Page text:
Let’s enhance the functionality of your mobile menu and display the navigation routes once the user clicks on the hamburger button.

Open up ./src/components/nav-mobile.tsx and add the following code:

//📂./src/components/nav-mobile.tsx

import { useClickAway } from "react-use";
import { useRef } from "react";
import { useState } from "react";
import { AnimatePresence, motion } from "framer-motion";
import { Squash as Hamburger } from "hamburger-react";
import { routes } from "../routes";

export const NavMobile = () => {
  const [isOpen, setOpen] = useState(false);
  const ref = useRef(null);

  useClickAway(ref, () => setOpen(false));

  return (
    <div ref={ref} className="lg:hidden ">
      <Hamburger toggled={isOpen} size={20} toggle={setOpen} />
      {isOpen && (
        <div className="fixed left-0 shadow-4xl right-0 top-[3.5rem] p-5 pt-0 bg-neutral-950 border-b border-b-white/20">
          <ul className="grid gap-2">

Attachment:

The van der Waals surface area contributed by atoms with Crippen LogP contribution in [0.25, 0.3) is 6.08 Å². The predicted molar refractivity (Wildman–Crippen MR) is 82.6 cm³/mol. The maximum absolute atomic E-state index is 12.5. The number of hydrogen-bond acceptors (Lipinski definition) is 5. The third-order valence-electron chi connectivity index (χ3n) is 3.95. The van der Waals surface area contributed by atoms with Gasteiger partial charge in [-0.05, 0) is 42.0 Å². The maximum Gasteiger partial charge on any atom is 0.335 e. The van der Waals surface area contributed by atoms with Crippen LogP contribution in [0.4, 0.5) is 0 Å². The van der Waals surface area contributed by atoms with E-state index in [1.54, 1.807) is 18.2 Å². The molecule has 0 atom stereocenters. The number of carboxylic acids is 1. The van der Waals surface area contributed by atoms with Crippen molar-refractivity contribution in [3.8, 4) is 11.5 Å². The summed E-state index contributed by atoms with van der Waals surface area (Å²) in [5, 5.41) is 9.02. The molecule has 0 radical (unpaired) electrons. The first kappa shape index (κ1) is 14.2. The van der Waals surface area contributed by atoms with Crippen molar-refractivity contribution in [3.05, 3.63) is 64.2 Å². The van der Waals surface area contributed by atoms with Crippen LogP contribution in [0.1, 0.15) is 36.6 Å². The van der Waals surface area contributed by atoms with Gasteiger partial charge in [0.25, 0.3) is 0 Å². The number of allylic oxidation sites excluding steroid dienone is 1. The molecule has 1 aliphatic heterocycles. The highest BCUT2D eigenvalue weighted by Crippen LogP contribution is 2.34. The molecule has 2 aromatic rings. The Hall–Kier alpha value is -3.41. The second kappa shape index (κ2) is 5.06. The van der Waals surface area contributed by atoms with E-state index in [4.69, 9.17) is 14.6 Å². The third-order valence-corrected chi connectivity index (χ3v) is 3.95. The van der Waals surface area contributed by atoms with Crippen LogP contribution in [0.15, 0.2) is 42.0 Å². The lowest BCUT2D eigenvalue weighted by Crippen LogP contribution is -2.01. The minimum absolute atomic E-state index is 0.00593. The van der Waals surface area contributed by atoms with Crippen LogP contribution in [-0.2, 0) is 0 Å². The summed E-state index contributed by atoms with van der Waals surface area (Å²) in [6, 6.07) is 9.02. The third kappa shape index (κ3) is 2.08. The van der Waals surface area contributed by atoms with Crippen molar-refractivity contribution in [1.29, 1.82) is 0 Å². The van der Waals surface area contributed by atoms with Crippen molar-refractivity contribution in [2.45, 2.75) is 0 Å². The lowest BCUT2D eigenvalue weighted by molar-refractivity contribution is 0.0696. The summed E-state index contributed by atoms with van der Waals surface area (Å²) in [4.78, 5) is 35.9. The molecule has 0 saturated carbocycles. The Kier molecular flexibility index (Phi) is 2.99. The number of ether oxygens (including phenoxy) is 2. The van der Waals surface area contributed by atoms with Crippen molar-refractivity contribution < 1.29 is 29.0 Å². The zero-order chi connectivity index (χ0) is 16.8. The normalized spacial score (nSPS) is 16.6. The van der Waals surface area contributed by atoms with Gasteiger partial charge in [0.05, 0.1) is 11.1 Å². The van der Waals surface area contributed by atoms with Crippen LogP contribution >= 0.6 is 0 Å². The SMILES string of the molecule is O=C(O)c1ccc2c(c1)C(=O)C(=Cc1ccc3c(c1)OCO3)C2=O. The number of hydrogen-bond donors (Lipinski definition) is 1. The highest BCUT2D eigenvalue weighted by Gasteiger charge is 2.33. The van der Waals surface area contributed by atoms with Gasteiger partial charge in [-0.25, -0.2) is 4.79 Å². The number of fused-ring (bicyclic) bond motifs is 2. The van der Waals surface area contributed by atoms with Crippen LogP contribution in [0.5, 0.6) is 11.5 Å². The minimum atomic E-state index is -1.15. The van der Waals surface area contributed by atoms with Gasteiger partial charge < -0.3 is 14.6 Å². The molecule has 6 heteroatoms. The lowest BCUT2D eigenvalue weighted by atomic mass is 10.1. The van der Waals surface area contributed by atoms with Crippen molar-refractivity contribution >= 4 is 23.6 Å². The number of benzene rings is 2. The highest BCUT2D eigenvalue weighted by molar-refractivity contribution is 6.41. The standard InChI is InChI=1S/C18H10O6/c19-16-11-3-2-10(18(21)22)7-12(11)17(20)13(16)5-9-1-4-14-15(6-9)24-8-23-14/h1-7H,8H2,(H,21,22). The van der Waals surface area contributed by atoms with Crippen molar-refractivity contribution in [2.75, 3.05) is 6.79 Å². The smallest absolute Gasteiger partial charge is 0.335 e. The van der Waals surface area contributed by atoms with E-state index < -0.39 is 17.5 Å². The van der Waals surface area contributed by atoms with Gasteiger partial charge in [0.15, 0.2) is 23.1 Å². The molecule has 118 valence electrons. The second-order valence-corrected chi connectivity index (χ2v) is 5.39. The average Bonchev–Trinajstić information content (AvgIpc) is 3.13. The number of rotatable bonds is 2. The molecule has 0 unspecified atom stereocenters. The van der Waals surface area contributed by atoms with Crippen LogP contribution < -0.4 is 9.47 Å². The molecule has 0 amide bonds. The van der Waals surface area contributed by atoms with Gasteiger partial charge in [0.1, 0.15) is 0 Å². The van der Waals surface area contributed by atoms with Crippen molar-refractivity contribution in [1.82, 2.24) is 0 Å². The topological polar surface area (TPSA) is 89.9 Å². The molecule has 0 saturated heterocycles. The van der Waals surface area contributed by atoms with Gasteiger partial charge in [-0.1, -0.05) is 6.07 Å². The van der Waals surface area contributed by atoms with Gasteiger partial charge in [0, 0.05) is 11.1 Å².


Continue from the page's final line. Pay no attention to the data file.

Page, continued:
{routes.map((route) => {
              const { Icon } = route;

              return (
                <li
                  key={route.title}
                  className="w-full p-[0.08rem] rounded-xl bg-gradient-to-tr from-neutral-800 via-neutral-950 to-neutral-700"
                >
                  <a
                    onClick={() => setOpen((prev) => !prev)}
                    className={
                      "flex items-center justify-between w-full p-5 rounded-xl bg-neutral-950"
                    }
                    href={route.href}
                  >
                    <span className="flex gap-1 text-lg">{route.title}</span>
                    <Icon className="text-xl" />
                  </a>
                </li>
              );
            })}
          </ul>
        </div>
      )}
    </div>
  );
};

Here’s a simplified explanation of the component so far:

Setting up State and Refs:

  • The component starts by creating two variables: isOpen and ref.
  • isOpen keeps track of whether the menu is open or closed.
  • ref is like a label that we attach to an element in the HTML. In this case, it’s used to reference the menu container.